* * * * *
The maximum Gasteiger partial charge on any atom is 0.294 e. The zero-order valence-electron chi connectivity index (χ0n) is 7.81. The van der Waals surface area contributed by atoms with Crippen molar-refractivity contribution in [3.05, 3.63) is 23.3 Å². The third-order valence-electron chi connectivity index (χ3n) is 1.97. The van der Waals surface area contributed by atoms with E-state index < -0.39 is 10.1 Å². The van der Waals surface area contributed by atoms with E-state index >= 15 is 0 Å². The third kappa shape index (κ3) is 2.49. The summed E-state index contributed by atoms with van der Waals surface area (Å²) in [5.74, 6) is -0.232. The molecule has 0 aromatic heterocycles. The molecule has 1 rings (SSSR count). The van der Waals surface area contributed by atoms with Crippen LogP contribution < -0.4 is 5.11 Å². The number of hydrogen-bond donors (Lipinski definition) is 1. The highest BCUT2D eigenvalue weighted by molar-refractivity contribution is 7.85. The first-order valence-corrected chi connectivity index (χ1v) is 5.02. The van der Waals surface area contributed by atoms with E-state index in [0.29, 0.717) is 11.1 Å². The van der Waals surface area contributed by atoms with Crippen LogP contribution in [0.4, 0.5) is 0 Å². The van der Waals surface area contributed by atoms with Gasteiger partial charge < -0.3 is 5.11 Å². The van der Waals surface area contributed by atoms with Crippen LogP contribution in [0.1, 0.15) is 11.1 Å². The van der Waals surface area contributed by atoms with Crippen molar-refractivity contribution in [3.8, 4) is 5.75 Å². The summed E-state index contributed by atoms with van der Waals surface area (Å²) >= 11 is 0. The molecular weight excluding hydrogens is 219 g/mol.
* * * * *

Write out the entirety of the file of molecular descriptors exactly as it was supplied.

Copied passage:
The maximum Gasteiger partial charge on any atom is 0.294 e. The zero-order valence-electron chi connectivity index (χ0n) is 7.81. The van der Waals surface area contributed by atoms with Crippen molar-refractivity contribution in [3.05, 3.63) is 23.3 Å². The third-order valence-electron chi connectivity index (χ3n) is 1.97. The van der Waals surface area contributed by atoms with E-state index < -0.39 is 10.1 Å². The van der Waals surface area contributed by atoms with E-state index >= 15 is 0 Å². The third kappa shape index (κ3) is 2.49. The summed E-state index contributed by atoms with van der Waals surface area (Å²) in [5.74, 6) is -0.232. The molecule has 0 aromatic heterocycles. The molecule has 1 rings (SSSR count). The van der Waals surface area contributed by atoms with Crippen LogP contribution < -0.4 is 5.11 Å². The number of hydrogen-bond donors (Lipinski definition) is 1. The highest BCUT2D eigenvalue weighted by molar-refractivity contribution is 7.85. The first-order valence-corrected chi connectivity index (χ1v) is 5.02. The van der Waals surface area contributed by atoms with E-state index in [0.29, 0.717) is 11.1 Å². The van der Waals surface area contributed by atoms with Crippen LogP contribution in [0.4, 0.5) is 0 Å². The van der Waals surface area contributed by atoms with Gasteiger partial charge < -0.3 is 5.11 Å². The van der Waals surface area contributed by atoms with Crippen LogP contribution in [0.1, 0.15) is 11.1 Å². The van der Waals surface area contributed by atoms with Crippen molar-refractivity contribution in [3.8, 4) is 5.75 Å². The summed E-state index contributed by atoms with van der Waals surface area (Å²) >= 11 is 0. The molecular weight excluding hydrogens is 219 g/mol.